Japanese oats is a type of cereal that is used especially for the control of root lesion nematodes (Pratylenchus penetrans).
Japanese oats are resistant to Meloidogyne hapla. The crop provides quick ground cover and can produce a large amount of dry matter in a short time.
In addition to Japanese oats, tagetes are also suitable for combating Pratylenchus. In contrast to tagetes - which must be sown early for optimal effect - Japanese oats are, however, suitable as a successive crop.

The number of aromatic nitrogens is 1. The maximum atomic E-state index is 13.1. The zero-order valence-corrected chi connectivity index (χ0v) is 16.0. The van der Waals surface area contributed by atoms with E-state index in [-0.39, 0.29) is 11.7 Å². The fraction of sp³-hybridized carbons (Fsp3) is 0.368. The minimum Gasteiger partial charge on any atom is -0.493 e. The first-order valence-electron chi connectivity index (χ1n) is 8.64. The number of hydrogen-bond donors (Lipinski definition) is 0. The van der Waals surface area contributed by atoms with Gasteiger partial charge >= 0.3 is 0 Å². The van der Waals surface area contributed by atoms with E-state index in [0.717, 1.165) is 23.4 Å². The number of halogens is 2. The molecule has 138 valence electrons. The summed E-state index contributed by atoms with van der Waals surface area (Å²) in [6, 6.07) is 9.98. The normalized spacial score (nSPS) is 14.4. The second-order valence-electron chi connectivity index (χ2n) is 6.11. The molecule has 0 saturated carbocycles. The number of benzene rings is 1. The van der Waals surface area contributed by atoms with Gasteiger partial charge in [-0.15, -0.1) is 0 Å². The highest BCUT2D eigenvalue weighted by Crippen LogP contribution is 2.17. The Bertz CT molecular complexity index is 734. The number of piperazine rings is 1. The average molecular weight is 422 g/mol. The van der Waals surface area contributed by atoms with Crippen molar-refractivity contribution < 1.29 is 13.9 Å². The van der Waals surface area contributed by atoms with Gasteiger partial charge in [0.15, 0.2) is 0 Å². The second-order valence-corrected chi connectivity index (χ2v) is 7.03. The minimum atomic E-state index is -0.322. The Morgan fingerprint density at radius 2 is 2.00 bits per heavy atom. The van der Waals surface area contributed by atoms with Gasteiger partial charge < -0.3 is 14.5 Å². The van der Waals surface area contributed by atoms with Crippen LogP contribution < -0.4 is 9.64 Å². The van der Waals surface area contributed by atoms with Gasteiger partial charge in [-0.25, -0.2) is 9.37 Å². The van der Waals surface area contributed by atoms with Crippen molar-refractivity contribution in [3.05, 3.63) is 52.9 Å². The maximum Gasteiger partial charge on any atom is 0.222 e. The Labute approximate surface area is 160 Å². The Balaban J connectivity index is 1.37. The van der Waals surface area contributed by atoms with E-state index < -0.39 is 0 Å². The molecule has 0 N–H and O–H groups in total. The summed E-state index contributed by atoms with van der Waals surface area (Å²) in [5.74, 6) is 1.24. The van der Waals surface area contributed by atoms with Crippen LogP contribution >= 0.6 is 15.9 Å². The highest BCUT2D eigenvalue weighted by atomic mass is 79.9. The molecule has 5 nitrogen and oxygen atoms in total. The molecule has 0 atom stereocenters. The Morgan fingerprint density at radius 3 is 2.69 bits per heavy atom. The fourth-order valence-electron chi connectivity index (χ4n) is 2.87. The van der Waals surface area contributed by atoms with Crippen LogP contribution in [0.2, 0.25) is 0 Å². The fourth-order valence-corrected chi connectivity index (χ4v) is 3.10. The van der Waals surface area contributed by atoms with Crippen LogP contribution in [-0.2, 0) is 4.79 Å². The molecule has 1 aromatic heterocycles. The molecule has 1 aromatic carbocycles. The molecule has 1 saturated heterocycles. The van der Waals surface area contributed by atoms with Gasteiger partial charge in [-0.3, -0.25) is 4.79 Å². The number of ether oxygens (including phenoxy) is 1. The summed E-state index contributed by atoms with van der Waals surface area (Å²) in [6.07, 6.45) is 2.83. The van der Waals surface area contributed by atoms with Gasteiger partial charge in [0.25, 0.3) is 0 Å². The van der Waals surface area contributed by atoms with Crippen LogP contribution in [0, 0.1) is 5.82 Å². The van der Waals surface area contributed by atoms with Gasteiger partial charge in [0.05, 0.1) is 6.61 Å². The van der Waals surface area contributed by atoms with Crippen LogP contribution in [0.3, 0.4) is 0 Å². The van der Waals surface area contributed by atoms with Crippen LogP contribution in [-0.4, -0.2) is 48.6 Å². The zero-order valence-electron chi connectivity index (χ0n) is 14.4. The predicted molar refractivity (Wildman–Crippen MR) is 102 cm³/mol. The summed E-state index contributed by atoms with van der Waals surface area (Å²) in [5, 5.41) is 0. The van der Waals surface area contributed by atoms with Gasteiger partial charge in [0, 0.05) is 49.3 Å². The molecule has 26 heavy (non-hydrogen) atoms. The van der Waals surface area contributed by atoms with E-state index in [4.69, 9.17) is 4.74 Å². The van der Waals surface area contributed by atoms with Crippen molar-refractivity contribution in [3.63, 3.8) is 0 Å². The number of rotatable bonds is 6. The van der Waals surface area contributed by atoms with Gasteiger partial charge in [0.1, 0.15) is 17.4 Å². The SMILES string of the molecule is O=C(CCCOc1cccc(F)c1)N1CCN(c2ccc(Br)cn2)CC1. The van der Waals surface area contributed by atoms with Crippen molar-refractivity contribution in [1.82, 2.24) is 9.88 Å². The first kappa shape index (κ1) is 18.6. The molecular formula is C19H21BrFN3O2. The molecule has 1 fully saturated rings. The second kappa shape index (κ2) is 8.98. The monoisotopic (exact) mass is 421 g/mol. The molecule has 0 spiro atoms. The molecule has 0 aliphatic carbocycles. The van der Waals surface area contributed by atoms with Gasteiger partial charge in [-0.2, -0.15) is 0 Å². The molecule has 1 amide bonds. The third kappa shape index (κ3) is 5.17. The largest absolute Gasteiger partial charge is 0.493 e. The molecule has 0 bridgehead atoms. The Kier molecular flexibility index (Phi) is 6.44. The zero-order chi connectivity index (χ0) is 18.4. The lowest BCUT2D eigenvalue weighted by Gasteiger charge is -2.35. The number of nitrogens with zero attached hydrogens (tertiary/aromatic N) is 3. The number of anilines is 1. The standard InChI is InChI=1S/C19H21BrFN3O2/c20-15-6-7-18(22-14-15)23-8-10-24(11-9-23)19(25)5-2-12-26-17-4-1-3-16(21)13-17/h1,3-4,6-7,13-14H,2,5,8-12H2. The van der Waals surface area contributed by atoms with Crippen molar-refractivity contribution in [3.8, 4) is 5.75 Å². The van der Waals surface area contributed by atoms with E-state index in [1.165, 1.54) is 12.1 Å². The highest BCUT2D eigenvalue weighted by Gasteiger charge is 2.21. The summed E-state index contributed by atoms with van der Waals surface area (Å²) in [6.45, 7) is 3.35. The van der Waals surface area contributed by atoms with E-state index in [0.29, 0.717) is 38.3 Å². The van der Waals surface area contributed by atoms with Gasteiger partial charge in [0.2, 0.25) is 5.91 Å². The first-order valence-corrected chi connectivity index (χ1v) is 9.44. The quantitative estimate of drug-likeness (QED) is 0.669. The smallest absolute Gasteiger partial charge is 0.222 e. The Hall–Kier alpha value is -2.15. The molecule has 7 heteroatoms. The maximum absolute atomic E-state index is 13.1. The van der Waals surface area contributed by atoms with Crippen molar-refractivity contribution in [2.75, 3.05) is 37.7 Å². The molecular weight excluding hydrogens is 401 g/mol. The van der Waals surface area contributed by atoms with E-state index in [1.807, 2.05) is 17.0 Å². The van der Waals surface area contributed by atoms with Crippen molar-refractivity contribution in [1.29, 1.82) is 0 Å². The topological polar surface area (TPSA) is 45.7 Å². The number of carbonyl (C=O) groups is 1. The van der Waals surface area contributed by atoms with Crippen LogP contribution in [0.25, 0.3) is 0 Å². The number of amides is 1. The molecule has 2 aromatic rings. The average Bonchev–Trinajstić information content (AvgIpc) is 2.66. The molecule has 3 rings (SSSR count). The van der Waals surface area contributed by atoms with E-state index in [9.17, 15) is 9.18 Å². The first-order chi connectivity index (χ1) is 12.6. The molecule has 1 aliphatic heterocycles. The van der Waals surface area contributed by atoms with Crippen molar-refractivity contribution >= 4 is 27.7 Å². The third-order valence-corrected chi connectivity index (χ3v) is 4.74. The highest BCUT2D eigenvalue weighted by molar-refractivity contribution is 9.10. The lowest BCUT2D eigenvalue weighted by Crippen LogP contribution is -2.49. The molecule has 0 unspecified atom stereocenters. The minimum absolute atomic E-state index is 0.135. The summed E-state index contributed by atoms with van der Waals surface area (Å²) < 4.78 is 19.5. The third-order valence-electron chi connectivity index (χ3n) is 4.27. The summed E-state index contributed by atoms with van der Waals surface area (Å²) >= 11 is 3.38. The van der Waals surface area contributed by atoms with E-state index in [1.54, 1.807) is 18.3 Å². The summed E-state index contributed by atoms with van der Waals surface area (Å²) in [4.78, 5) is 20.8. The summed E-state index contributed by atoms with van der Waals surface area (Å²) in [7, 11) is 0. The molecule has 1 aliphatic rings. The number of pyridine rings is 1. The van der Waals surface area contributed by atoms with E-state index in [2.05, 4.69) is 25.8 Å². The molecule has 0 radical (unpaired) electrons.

Japanese oats are more sensitive to frost than most other grains. With the first frosts, it will continue to grow, but the crop will not survive a severe winter. The advantage of this is that the crop does not have to be sprayed to kill it off.
Information about Japanese oats
To be used during the harvest and sowing plan of:
Vandinter Semo Japanese oats breeds
Cultivation advice for Japanese oats
April - September
80 - 100 kg per hectare
1 - 2 cm
60 kg N per hectare
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